TXST Students React to the SAG-AFTRA Strike

todayJuly 25, 2023 66 4

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By Diego Gonzales

Blog Content Contributor

On July 13, SAG-AFTRA, a labor union for those in the entertainment industry, announced that they are going on strike. This move was due to failed negotiations that the union had with the Alliance of Motion Picture and Television Producers (AMPTP), an organization that represents many of Hollywood’s largest studios, such as Disney, Warner Bros, and Netflix.

The two main items that SAG-AFTRA is fighting for is better pay and protection against the use of artificial intelligence in creative media.

AMPTP not agreeing to the conditions set by SAG-AFTRA is certainly frustrating to anyone who is passionate about the arts and the people behind them, especially those who are filmmakers themselves.

Texas State University has its own Film Club filled with students who work together to complete projects and make connections. For years the club has been a welcoming place to foster creativity for young filmmakers of Texas State.

The members of the film club speak on the strikes held by both SAG-AFRTA and the Writers Guild of America (WGA).

“The way that some of the studios plan on using AI to replace extras is really scary because that just puts newcomers and future actors out of business,” said Jacob Marquez, Production Chair for the TXST film club, “In regards to writing, you don’t really make as much money as you’d expect for someone creating an entire story or an entire universe that you could franchise for many years. So I think higher residuals are one of the terms the writers really want to hammer in because they’re kinda being neglected by studios.”


An image showing many of the film club members sitting down in the theatre center to watch a project made by one of the members.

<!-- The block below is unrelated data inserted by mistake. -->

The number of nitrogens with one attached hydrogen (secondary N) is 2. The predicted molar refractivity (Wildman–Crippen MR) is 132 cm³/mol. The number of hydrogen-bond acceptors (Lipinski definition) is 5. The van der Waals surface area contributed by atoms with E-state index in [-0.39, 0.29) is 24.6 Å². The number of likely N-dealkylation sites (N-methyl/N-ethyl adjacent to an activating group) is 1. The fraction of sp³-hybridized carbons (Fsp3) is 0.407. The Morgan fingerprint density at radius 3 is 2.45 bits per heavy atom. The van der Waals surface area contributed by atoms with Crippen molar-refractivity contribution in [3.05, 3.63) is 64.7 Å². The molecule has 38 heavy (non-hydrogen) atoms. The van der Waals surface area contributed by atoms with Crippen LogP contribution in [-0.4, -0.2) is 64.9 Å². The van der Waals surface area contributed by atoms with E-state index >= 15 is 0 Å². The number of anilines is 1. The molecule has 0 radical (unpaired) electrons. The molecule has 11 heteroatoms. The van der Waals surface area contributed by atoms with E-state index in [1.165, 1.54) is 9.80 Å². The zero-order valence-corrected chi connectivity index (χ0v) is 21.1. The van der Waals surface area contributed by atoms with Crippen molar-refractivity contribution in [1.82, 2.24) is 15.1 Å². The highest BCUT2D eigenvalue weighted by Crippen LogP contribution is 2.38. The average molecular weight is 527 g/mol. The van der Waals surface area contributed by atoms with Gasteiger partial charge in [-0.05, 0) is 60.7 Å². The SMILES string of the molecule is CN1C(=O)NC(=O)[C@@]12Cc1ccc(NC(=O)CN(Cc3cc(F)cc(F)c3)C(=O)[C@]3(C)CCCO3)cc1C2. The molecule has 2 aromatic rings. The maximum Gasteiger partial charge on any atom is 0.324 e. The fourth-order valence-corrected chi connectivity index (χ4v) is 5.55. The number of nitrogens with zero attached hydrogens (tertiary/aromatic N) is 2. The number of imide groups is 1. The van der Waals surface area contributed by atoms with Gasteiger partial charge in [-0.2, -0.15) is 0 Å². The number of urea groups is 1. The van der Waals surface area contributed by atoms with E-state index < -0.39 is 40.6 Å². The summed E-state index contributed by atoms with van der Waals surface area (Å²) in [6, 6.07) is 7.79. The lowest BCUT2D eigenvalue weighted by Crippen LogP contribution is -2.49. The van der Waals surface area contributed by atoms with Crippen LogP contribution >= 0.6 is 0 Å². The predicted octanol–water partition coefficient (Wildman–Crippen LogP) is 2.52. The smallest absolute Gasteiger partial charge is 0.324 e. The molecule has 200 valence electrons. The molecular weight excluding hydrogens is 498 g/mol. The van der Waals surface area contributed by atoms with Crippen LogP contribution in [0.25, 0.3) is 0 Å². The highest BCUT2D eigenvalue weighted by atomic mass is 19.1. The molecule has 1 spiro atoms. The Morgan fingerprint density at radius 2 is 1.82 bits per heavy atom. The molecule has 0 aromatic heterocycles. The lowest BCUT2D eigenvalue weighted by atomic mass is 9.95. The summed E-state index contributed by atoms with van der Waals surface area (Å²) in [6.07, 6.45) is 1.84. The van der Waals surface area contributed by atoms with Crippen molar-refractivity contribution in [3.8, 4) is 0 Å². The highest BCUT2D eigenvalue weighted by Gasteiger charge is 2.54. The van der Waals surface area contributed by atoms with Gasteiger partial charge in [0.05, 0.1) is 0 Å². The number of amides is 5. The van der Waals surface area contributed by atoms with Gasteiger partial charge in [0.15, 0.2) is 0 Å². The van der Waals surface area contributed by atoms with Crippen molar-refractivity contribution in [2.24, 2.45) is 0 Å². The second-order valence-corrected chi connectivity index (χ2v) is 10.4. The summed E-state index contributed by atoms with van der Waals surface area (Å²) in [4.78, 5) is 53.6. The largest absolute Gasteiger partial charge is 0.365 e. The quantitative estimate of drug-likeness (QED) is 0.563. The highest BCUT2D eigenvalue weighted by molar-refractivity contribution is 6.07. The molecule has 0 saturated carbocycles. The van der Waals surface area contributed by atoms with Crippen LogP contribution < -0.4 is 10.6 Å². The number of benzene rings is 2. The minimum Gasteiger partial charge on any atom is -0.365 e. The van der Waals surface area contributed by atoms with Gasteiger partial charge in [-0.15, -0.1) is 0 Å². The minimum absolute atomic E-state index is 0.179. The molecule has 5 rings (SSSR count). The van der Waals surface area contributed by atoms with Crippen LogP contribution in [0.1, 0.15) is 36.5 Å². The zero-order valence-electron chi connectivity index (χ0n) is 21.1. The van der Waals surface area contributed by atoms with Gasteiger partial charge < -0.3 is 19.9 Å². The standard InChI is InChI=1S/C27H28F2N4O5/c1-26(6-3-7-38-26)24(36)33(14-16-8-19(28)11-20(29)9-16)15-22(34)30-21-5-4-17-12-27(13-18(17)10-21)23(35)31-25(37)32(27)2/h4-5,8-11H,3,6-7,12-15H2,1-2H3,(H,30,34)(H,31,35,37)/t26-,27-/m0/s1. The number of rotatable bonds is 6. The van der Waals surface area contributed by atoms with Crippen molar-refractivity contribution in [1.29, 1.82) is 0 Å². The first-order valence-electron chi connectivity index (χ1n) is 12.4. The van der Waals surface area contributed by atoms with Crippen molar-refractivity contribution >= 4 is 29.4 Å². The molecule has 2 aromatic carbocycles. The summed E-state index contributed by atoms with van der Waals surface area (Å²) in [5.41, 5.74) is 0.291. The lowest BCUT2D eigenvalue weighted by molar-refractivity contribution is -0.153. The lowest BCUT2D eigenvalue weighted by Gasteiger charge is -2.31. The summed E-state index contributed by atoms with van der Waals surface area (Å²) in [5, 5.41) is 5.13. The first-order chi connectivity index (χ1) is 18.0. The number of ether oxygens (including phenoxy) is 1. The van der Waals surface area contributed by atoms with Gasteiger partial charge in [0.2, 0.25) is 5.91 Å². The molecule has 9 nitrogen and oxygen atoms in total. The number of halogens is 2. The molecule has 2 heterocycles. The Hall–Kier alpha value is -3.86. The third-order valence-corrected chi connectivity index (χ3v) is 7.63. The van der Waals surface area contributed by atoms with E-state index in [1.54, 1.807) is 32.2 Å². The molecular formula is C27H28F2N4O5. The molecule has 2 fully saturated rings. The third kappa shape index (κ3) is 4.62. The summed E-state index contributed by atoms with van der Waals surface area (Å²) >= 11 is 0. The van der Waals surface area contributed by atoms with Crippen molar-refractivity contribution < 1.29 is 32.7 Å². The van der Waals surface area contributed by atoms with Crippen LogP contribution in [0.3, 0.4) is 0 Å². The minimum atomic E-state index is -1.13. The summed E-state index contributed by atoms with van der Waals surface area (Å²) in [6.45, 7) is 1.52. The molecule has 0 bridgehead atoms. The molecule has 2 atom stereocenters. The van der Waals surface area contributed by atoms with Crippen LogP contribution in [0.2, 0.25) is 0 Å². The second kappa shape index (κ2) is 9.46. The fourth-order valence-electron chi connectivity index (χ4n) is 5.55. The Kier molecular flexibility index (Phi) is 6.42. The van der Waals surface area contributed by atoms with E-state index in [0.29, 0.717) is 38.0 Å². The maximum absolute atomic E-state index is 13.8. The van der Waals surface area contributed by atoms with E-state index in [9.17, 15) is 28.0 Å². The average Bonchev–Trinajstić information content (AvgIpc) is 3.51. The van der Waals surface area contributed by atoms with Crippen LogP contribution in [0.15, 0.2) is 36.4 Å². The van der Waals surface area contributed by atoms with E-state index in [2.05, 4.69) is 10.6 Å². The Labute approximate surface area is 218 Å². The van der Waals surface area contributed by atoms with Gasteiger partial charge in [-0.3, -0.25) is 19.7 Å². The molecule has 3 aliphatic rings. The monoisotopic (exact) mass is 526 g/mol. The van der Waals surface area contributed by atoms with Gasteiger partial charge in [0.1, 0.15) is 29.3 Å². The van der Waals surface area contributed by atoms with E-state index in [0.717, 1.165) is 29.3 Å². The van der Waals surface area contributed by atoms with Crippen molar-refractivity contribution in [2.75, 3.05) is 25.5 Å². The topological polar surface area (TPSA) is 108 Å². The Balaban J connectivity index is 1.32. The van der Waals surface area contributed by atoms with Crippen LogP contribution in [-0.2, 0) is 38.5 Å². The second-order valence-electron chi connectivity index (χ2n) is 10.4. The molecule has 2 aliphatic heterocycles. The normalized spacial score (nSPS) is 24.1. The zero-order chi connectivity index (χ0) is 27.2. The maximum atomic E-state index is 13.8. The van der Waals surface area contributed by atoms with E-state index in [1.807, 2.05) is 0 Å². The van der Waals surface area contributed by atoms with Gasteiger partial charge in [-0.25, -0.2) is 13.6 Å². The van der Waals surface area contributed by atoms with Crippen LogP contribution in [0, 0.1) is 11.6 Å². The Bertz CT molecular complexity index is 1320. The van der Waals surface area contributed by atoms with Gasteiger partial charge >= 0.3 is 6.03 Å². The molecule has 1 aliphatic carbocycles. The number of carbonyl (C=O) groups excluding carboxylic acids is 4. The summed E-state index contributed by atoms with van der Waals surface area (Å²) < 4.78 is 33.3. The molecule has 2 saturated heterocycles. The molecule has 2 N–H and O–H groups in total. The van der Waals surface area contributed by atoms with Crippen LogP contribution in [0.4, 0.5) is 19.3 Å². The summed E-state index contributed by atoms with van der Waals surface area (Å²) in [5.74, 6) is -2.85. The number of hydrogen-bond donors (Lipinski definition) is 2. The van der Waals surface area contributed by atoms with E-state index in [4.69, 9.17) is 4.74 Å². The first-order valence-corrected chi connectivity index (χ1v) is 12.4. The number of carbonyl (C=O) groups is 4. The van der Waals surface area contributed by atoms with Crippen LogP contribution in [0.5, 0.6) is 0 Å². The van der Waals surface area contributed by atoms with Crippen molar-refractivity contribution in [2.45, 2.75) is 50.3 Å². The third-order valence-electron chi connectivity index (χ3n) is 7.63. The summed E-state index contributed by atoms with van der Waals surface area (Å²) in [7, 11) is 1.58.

The Texas State Film Club usually meets inside the campus’ theatre building. | @txstfilmclub on Instagram


“This strike is a lot about AI and how that is taking over creative roles in society, and also non-creative roles,” said Sara Fanta, Treasurer for the TXST film club, “It could potentially take over every single person’s job, which is really scary. At Texas State, just for kids making films, they could use things like ChatGpt to enhance their scripts, but the reality is we don’t really have the AI technology yet to do much more than that, but as it develops there could be a lot more that even film students could do to jump the gun on the creative process and use AI to do a lot of things for them.”

It is currently not clear when the strikes will end. The SAG-AFTRA strike in 2000 lasted for three months, and the WGA strike in 2007 lasted for 100 days.

“I would really love for the SAG-AFTRA and the WGA to team up with the VFX artists,” said Sergio Luna, TXST film club historian, “There have been countless times where the VFX artists have been overworked and underpaid. I believe if they were to all team up that a big change could happen with that.”

The outcome of the strike is bound to make an impact on all filmmakers, big and small, as it will undoubtedly affect the media landscape in an unprecedented way.

Written by: kadencemakenna

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